The antipodean central banks are seemed to do pretty well with the weak currency. Aren’t they?
Oil market overview
Oil prices regained their footing on Monday following substantial losses they experienced last week as an OPEC-led committee pledged to back extension of the supply cut deal and as investors favored riskier assets after the first round of the election. Emmanuel Macron securing a spot in the second round avoided the horrific scenario of a contest between anti-EU Le Pen and the far-left Melenchon. The threats for the Euro area had been eliminated, and investors embraced more risk. A collective sense of relief that the Eurozone is over another hurdle resulted in a short-term risk-on rally.
U.S. West Texas Intermediate (WTI) crude oil futures jumped above $50 from $49.18 seen last Friday.
Brent oil futures peaked to $52.95 after following $51.55 last week.
To the present day, OPEC and non-OPEC members struck a tentative agreement to sideline their production beyond June, but there is still no consensus on the timing of the agreement and countries’ individual commitments. The next meeting of the OPEC members will be held in Vienna on May 25.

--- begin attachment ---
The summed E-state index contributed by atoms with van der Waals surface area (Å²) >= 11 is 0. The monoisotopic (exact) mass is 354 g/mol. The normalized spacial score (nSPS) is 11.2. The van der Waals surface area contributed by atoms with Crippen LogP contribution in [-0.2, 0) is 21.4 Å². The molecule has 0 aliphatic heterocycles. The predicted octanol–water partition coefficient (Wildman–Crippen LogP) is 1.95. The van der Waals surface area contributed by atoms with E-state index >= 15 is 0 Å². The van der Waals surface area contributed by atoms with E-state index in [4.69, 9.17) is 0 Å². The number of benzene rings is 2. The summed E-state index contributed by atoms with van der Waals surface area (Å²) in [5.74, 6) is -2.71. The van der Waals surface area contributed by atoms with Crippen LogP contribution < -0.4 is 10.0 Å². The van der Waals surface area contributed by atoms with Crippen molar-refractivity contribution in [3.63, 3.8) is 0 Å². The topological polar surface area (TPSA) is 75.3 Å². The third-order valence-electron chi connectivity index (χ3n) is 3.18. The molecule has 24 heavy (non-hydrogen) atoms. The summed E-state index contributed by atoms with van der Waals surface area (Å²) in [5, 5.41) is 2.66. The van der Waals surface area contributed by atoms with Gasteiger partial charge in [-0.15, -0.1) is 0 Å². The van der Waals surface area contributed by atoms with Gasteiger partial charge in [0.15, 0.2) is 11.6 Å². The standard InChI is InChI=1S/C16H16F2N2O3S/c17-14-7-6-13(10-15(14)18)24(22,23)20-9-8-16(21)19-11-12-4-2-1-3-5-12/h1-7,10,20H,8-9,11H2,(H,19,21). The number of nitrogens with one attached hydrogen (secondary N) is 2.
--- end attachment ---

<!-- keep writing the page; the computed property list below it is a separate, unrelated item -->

Just a small reminder, OPEC countries and other major oil producers are committed to reducing oil stockpiles and all signatory parties participating in the output cut deal are committed to restoring the market’s stability in November, 2016. Up to date, compliance with the cuts has improved in March compared to the previous month (compliance to supply curbs was more robust in March (98%) compared to February’s 90% estimate).
As energy ministers of the output deal cut signatories remind the markets about their intentions to curb oil supply, the oil prices will be heading upwards. Refusals to adhere to the cuts would become their headwinds.
The current oil rally will likely be faltered once again as we see more signs of the US crude oil production revival.
Last week, U.S. drillers added 5 rigs to oil fields, bringing them up to the count of 688, according to data from Baker Hughes Inc.
US crude stockpiles fell last week said Energy Information Administration last Wednesday. But it happened mainly because US refineries increased their output (the gasoline stocks have increased).
Another headwind for oil futures might be the issuance of the Trumps executive orders on energy and the environment later this week. The orders will make it easier for the US develop energy industry offshore, and will lead to increased production of US crude oil.
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